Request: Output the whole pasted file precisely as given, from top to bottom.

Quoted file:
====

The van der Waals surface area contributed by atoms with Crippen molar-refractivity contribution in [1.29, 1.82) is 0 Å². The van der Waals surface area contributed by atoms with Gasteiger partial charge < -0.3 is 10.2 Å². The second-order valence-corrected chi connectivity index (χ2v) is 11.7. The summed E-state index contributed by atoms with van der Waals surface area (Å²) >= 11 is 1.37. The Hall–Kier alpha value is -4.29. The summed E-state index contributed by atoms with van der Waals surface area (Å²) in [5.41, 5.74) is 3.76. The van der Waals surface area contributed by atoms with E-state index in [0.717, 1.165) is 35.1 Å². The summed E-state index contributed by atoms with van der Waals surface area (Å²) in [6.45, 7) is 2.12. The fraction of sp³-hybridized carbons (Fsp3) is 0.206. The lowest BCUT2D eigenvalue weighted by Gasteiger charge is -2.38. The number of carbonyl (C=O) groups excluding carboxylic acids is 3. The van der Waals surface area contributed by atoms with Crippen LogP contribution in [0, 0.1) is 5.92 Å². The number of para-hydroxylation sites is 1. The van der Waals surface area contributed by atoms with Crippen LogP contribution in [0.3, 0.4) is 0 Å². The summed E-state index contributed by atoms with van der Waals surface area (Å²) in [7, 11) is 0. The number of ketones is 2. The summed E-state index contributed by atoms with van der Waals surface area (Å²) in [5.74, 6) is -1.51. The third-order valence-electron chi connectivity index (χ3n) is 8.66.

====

The van der Waals surface area contributed by atoms with Crippen molar-refractivity contribution in [1.29, 1.82) is 0 Å². The van der Waals surface area contributed by atoms with Gasteiger partial charge < -0.3 is 10.2 Å². The second-order valence-corrected chi connectivity index (χ2v) is 11.7. The summed E-state index contributed by atoms with van der Waals surface area (Å²) >= 11 is 1.37. The Hall–Kier alpha value is -4.29. The summed E-state index contributed by atoms with van der Waals surface area (Å²) in [5.41, 5.74) is 3.76. The van der Waals surface area contributed by atoms with E-state index in [0.717, 1.165) is 35.1 Å². The summed E-state index contributed by atoms with van der Waals surface area (Å²) in [6.45, 7) is 2.12. The fraction of sp³-hybridized carbons (Fsp3) is 0.206. The lowest BCUT2D eigenvalue weighted by Gasteiger charge is -2.38. The number of carbonyl (C=O) groups excluding carboxylic acids is 3. The van der Waals surface area contributed by atoms with Crippen LogP contribution in [0, 0.1) is 5.92 Å². The number of para-hydroxylation sites is 1. The van der Waals surface area contributed by atoms with Crippen LogP contribution in [0.3, 0.4) is 0 Å². The summed E-state index contributed by atoms with van der Waals surface area (Å²) in [7, 11) is 0. The number of ketones is 2. The summed E-state index contributed by atoms with van der Waals surface area (Å²) in [5.74, 6) is -1.51. The third-order valence-electron chi connectivity index (χ3n) is 8.66.